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IRIN Update No. 431 for Central and Eastern Africa (Friday 5 June 1998)
BURUNDI: Parliament approves transitional constitution
The national assembly yesterday (Thursday) approved a transitional constitution that would bring about institutional changes. According to Reuters, Speaker Leonce Ngendakumana said the move was an important step towards peace and reconciliation. The new constitution - described as a merger between the 1992 constitution and President Pierre Buyoya's decree law adopted in 1996 - provides for replacing the prime minister's post with two vice-presidents, reducing the government and increasing parliament from 81 to 121 members. A BBC report described the parliamentary session as stormy, with many opposition FRODEBU members uneasy about the changes. The transitional constitution will provide a legal basis for Burundi until the new parliament votes into law a fresh constitution, but MPs, quoted by Reuters, said this was at least a year away. The current five-year parliamentary term ends later this month, after peace talks scheduled for 15 June in Arusha, Tanzania.
DEMOCRATIC REPUBLIC OF CONGO: New TV director arrested
The newly-appointed director of national television has been arrested, only a fortnight after his appointment, Radio France Internationale reported. It said he was accused of "sabotage and negligence" and for having omitted to broadcast a government ceremony. His predecessor was dismissed and arrested for broadcasting shots of alleged massacre sites in eastern DRC.
Kabila urged to "go beyond" appointment of human rights minister
Human Rights Watch, while hailing President Laurent-Desire Kabila's recent appointment of a human rights minister, has urged the DRC leader to "go beyond this symbolic gesture". In a letter to Kabila yesterday, the organisation called for the immediate release of political detainees and an end to the harassment of opposition activists, without which the creation of a human rights ministry would be "cosmetic".
EU rules out immediate resumption of development aid
An EU delegation touring the Great Lakes region is now in Kinshasa. According to Reuters, the mission said the EU would fulfil pledges to help reconstruct the Democratic Republic of the Congo, but ruled out resumption of long-suspended development aid for the time being.
OAU: Rwandan, US officials to brief session on Horn conflict
The OAU Council of Ministers session opened in Burkina Faso yesterday with a call on Eritrea and Ethiopia to "give peace a chance". Secretary-General Salim Ahmed Salim urged the two countries, currently embroiled in a border row, to exercise restraint. Fighting is continuing in disputed border areas, despite Ethiopian Premier Meles Zenawi's acceptance yesterday of a Rwanda/US-brokered peace settlement. Reports today (Friday) said Ethiopian planes bombed a military base in the Eritrean capital Asmara, adjoining the international airport. A US and a Rwandan official meanwhile today left Asmara for Burkina Faso to report on the conflict. PANA news agency pointed out this was just one of the trouble spots to be discussed by the OAU meeting, with issues in countries such as Burundi, Somalia and Angola still to be resolved.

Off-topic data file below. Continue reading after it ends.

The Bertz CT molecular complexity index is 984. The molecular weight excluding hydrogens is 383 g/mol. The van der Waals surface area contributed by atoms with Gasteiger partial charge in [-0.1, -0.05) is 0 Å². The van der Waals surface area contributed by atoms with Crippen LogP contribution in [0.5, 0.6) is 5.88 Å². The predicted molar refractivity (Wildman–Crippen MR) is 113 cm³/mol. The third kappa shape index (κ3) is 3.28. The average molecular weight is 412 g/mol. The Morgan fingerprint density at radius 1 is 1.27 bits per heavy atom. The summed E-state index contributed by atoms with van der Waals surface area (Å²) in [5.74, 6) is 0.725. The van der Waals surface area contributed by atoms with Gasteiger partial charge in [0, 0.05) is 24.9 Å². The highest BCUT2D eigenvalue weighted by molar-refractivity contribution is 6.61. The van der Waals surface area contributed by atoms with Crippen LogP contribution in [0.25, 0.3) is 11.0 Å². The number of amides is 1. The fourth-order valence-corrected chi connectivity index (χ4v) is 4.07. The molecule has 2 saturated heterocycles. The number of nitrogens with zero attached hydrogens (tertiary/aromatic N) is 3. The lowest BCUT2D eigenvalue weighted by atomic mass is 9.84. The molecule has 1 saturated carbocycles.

SUDAN: British controversy over disaster response and coverage
The current food crisis in parts of southern Sudan and how aid agencies and the media are responding to it has sparked off controversy, particularly among British NGOs and media. The UK's International Development Minister, Clare Short, this week criticised NGOs for a recent fund-raising appeal, saying "money was not the problem". Short told a media conference in London on Wednesday that "there was no need to fund-raise", as the British government made generous donations in times of crisis. She also said the "true message" of the need for peace and development was overshadowed by negative reporting.
A spokesperson for the UK NGO umbrella group, Disasters Emergency Committee, told IRIN today that Short's comments were "ironic", as some NGOs had come in for criticism in the British media for not appealing early enough. Aid agencies in general have also been criticised for trying to unduly influence media coverage. The DEC appeal has raised over US $7 million from the British public in two weeks.
RWANDA: Thousands in northwest urgently need agicultural inputs, FAO says
FAO, in connection with other UN agencies, is closely monitoring the food and crop situation in northwest Rwanda. An FAO official told IRIN tens of thousands of internally displaced people are in urgent need of agricultural inputs to relaunch production activities, halted by a recent upsurge in rebel activity. FAO says it has just approved the emergency supply of seeds and hoes to about 10,000 vulnerable households in Gisenyi prefecture.
CONGO-BRAZZAVILLE: First anniversary of civil war
The people of Congo today mark the first anniversary of the beginning of the civil war which brought Denis Sassou Nguesso back to power, AFP reported. Prayers are to take place throughout the country in memory of over 4,000 victims of the five-month conflict which ousted Pascal Lissouba as president. Sassou Nguesso is due to address a rally in Brazzaville.
Nairobi, 5 June 1998, 14:00 gmt
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Date: Fri, 5 Jun 1998 17:05:03 +0300 (GMT+0300) From: IRIN - Central and Eastern Africa <firstname.lastname@example.org> Subject: Central and Eastern Africa: IRIN Update 431 for 5 June 98.6.5 Message-ID: <Pine.LNX.3.91.980605170411.16444Aemail@example.com>
Editor: Dr. Ali B. Ali-Dinar, Ph.D
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